Putin denies Russia will ever move troops into Crimea
Russian President Vladimir Putin has ruled out the possibility of Russia moving troops into Ukraine's autonomous Crimea region.
"This doesn't mean at all that we are going to brandish the sword and move our troops somewhere. That's complete rubbish. Nothing of the kind is the case or can be," Putin told a news conference in Moscow on Thursday when asked whether Russia might move troops into Crimea.
He said the current situation in Crimea has nothing in common with the August 2008 state of affairs in South Ossetia when Russian forces moved in to fight the Georgian attack on the region.
"You compared the issue of South Ossetia and Abkhazia with the situation in Crimea. I don't believe it is a fair comparison to make. Nothing like what was happening to South Ossetia and Abkhazia is happening to Crimea," Putin said.
"Those territories declared their independence a while ago, and there was, unfortunately, a large-scale - by regional standards - bloody ethnic conflict there. Nor was it the first conflict of that kind if one bears in mind 1919 and 1921, when punitive operations were carried out because, after the collapse of the Russian Empire, those territories declared that they would like to remain part of Russia and not part of independent Georgia," the president said.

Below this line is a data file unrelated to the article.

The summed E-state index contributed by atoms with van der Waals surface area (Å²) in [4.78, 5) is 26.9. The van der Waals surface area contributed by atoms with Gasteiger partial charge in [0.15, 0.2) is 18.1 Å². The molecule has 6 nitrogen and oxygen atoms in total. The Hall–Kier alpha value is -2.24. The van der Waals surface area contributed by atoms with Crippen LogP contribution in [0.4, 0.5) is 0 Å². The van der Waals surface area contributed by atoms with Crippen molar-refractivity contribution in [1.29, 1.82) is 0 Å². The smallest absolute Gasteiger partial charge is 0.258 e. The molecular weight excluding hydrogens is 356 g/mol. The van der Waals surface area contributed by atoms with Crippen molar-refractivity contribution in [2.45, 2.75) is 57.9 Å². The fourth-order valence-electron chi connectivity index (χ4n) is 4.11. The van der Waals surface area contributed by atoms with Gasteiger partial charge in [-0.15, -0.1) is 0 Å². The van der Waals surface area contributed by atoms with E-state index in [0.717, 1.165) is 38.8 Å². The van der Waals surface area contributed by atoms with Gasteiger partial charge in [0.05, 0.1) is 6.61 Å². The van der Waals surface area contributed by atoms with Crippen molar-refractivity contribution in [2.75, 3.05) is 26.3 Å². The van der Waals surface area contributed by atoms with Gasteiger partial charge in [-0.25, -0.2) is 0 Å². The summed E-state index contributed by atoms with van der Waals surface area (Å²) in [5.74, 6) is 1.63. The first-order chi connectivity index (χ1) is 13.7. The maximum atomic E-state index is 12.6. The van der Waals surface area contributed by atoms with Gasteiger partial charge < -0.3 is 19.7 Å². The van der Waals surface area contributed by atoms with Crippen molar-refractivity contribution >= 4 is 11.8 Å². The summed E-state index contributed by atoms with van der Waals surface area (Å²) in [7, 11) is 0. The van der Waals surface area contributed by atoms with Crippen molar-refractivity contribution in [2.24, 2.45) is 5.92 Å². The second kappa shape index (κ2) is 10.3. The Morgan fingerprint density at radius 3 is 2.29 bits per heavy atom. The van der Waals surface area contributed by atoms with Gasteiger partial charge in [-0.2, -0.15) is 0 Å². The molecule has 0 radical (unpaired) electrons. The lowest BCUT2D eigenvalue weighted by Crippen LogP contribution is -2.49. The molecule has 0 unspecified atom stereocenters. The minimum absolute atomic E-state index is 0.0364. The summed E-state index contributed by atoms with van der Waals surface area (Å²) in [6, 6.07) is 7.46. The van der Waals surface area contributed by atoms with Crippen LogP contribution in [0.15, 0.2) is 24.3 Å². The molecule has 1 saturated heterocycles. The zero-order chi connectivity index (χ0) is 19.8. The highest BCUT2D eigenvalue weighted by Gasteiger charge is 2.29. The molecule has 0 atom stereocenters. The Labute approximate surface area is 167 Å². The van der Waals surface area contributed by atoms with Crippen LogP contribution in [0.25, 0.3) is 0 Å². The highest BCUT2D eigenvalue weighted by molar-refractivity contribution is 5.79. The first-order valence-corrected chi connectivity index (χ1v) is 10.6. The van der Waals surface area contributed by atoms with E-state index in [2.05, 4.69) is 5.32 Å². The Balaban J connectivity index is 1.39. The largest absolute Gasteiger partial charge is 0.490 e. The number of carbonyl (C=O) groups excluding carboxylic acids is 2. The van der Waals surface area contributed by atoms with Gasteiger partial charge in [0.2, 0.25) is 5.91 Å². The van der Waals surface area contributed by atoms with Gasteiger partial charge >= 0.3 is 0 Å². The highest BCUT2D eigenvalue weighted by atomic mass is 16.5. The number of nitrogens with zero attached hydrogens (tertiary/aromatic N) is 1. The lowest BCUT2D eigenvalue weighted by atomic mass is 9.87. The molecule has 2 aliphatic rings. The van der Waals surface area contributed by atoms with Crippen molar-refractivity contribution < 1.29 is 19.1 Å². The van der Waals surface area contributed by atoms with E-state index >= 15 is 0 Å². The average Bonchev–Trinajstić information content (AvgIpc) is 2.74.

He claimed that Russia's military operation against Georgia in 2008 was a reaction to an alleged Georgian attack on Russian peacekeepers.
"There is nothing of the kind in Crimea, thank God, nor, I hope, will there ever be anything of the kind there. We have a treaty on Russian naval presence there. It has been extended, and, I hope, in the interests of both nations as well. The Russian naval presence in Sevastopol is a serious stabilizing factor in international and regional politics," he said.